7 ways to build understanding with an equity dictionary

In a field laden with buzzwords, jargon can be an enemy of change, advocates say
By: | March 16, 2021
(AdobeStock/Vasyl)(AdobeStock/Vasyl)

Leading an equity-focused school requires that educators speak a common language with each other and community members.

But in a field laden with buzzwords, jargon can be an enemy of change, say experts at The Leadership Academy, which has published a K-12-focused dictionary called The ABCs of Equity

The dictionary, which is based of years of work with school and district leaders, can be used as education leaders work with their teams and communities to tweak the definitions to fit their needs and contexts, The Leadership Academy says.

Some of the definitions have been provided by the educators and other equity experts such as Zaretta Hammond, Ibram X. Kendi and Glenn Singleton.


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For example, Kendi, a professor and author of How to Be an Antiracist, defines “colorblindness” as “Failing to see race and in turn failing to see racism.”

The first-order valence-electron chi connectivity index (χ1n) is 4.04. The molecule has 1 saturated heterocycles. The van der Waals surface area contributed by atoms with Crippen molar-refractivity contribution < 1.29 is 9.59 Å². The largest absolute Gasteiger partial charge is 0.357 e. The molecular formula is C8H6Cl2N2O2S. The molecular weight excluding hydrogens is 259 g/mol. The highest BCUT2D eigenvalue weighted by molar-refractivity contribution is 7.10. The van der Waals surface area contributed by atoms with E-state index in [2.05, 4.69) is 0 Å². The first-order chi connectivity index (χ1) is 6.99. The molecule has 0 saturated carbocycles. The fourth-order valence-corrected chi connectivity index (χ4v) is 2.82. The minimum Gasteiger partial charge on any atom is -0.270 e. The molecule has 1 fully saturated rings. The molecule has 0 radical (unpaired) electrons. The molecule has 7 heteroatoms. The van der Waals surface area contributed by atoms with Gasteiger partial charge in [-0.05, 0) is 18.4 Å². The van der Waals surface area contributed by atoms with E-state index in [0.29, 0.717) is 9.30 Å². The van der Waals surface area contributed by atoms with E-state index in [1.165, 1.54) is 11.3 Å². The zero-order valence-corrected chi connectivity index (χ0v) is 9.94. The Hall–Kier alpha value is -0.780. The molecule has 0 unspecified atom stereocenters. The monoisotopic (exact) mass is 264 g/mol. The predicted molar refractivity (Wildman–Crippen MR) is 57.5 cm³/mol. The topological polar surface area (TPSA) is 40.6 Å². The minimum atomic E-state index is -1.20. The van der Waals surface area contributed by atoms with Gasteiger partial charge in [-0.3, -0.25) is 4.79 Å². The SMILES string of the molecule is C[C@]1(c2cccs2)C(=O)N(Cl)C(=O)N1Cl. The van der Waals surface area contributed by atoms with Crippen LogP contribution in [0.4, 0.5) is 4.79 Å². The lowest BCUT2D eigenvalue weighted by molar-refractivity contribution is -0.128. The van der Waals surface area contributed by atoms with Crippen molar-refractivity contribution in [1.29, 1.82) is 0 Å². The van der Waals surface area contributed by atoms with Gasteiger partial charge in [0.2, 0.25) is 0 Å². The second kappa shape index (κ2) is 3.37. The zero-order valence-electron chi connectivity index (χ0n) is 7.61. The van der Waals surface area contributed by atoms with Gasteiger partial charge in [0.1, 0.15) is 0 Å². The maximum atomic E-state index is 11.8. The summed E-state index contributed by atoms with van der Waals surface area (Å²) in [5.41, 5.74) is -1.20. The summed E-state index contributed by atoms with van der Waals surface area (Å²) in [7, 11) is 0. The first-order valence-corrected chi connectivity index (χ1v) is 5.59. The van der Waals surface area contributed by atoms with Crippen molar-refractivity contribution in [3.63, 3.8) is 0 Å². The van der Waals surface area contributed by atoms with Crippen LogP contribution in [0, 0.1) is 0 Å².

And Learning for Justice defines “white privilege” as: “A transparent preference for whiteness that saturates our society. It provides white people with advantages that people of color do not enjoy. It shapes the world in which we live, the way that we navigate and interact with one another and with the world.”

Educators can also use the equity dictionary to:

  1. Generate a set of norms encourages conversation.
  2. Provide examples of what a term look likes in practice from multiple perspectives.
  3. Ask participants to give their own examples, and discuss how these examples do or don’t align with the definitions.
  4. Give people multiple opportunities to ask questions about the terms and provide additional examples
  5. Give scenarios where people have to identify examples of terms within the scenario.
  6. Integrate terms into learning and conversation.